Viewed this way it’s self-evident that this particular cadre of stakeholders need to be proactively controlled because their particular stake in ultimate outcomes relating to AMR control is incompatible with the wider stake of the ‘One Health Approach’ (though they would argue that it is at least compatible with the goal of feeding the world). But equally self-evidently, the policy makers themselves (almost certainly because of their own covert conflicts of interest) have not so far proved to be very good at their policy making whether it is by devious design or carelessness, and so have allowed both delays and simple loopholes to be exploited.


Of course, these activities should all be stopped by more effective public pressure, the very sort we encouraged in the previous blog, but unless they are highlighted (and media control does not necessarily help in this respect) this isn’t going to happen.


So the objective of raising ‘awareness’ during this WAAW week must include highlighting these sorts of challenges, because one goal is very simple: to successfully protect all important drugs, particularly antibiotics.


Critically important drugs

Drugs are divided for this purpose into three categories (‘critically important’, ‘highly important’ and ‘important’) and the official list of these is very long indeed. Obviously the ‘critically important’ ones are those that should be used least, with a ‘treat as little as possible but as much as necessary’ veterinary approach being vital. As far as possible prevention of AMR is key and one way this can be done is by rigorously legislating against husbandry practices that increase the risk of endemic disease in animal populations (that also match the One World approach). While fingers are often pointed towards better education being the solution among small scale farmers in countries like Bangladesh, it’s not difficult to realise that there's push-back coming from the industrial agricultural conglomerates and from the pharmaceutical suppliers, and no amount of education or encouragement will work on them. They MUST be legislatively controlled.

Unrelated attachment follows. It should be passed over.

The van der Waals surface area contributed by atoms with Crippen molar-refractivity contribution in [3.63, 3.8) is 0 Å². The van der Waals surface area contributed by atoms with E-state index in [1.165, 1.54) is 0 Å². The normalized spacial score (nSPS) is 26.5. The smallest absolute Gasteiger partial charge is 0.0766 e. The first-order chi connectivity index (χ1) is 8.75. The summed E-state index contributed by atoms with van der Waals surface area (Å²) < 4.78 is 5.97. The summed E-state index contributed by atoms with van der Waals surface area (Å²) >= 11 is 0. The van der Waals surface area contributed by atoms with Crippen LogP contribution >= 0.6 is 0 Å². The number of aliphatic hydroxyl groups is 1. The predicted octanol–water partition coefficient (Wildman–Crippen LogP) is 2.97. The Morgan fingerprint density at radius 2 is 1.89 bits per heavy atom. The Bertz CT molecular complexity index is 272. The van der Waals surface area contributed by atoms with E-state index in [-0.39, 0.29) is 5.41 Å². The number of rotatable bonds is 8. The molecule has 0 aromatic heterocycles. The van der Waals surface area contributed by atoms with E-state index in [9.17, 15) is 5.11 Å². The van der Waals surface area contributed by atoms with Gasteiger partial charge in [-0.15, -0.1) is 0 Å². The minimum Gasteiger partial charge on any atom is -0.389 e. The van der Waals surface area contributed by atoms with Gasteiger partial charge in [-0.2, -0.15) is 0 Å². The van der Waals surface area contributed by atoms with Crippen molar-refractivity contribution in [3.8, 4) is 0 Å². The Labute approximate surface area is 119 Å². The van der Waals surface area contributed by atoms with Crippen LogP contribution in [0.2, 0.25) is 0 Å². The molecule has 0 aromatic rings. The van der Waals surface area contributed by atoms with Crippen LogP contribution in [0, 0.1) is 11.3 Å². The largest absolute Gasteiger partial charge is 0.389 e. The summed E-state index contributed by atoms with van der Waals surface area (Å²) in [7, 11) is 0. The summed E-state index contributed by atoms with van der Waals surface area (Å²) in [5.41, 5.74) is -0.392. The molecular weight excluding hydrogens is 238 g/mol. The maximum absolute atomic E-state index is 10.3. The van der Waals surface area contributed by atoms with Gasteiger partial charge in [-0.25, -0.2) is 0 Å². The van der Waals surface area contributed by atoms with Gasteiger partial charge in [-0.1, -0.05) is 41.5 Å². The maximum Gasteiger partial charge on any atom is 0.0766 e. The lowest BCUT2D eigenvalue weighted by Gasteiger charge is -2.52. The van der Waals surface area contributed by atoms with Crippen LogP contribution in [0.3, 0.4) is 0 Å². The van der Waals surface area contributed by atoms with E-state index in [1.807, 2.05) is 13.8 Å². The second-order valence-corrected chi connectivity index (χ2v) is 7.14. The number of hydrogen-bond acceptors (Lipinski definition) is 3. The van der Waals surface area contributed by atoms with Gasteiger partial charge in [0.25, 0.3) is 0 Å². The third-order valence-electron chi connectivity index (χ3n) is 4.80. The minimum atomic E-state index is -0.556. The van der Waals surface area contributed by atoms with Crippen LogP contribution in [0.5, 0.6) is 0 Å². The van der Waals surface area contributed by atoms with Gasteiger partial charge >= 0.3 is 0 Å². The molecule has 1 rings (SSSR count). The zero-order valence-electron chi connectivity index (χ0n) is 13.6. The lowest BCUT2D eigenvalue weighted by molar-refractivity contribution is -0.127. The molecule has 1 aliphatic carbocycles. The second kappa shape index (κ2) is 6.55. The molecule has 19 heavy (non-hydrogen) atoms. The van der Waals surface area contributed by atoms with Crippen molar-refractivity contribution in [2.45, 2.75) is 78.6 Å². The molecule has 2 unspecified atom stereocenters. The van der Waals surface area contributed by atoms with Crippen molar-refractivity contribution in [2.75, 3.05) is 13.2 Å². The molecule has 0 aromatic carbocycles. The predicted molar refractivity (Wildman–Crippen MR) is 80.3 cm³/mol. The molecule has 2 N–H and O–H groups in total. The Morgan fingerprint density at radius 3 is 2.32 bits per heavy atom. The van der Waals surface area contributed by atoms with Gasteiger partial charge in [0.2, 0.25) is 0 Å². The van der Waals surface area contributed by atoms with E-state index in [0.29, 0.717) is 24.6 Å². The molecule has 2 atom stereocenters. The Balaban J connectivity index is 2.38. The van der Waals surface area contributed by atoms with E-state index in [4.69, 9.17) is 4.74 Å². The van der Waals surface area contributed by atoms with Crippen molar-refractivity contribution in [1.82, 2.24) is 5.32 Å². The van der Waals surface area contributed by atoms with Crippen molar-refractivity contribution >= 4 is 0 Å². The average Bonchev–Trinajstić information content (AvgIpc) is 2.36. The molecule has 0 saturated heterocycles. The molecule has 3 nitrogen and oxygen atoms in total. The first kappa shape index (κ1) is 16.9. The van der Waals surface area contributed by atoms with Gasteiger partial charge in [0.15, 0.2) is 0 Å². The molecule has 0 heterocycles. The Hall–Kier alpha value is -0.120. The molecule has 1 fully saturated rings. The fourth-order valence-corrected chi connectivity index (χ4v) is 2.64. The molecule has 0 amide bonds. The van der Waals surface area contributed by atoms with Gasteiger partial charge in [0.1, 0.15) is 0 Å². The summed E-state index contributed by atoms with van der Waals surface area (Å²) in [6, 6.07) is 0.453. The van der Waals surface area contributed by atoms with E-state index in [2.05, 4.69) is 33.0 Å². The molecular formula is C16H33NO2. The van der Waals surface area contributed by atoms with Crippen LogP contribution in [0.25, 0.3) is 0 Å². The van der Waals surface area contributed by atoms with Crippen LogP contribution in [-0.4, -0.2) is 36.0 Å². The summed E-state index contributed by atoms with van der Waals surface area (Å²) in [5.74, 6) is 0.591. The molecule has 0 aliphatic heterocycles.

The aim must be this: for all of us (individuals, prescribing physicians, vets, farmers etc.) to use 'as little antibiotics as possible but as much as is necessary', but this needs far more active stewardship on the part of both global and national authorities – much more, for instance, than ‘celebrating’ a week in the year that most media appears to avoid reporting completely because there's not that much still to celebrate.


The national hotspots where these conflicts of interest are not hard to identify – particularly Brazil, China and India where there are huge agricultural industries feeding huge populations, and the U.S, of course, where industrial farming is practised at massive scale, but the same quality controls must be administered everywhere. One of the world’s biggest processors of factory farmed chickens, for instance is Thailand. As Sally Davies was quoted as saying in the second blog of this series “none of us are safe until we are all safe”, and with a deeper understanding of AMR it’s reasonable to suggest that the only thing about this that we can say is safe is this: that the current situation is very unsafe indeed.


We’re not being radical here in calling this out, incidentally. The UN’s FAO (Food and Agricultural Organisation) tells us all we need to know about this, and it is telling (underlinings are our own for emphasis): “Legislation is a key component in addressing the abuse, overuse, misuse and release of antimicrobials, and plays a vital role in regulating antimicrobial use (AMU) to minimize the risks of antimicrobial resistance (AMR). Legislation is essential for enhancing the sustainability of policy and technical objectives, and clarifying the roles and responsibilities of governments and other stakeholders in the fight against AMR. However, existing legislation relevant for AMU and AMR often fails to provide an appropriate regulatory answer to support public policies aimed at curbing AMR.

There is plainly work to do still.


In the next blog we will discuss the pharma industry in more detail, in particular about its greed and its role in enabling a pipeline problem in respect of new antibiotics and the shenanigans it’s been using to free up this pipeline and make even more money at public expense in the process.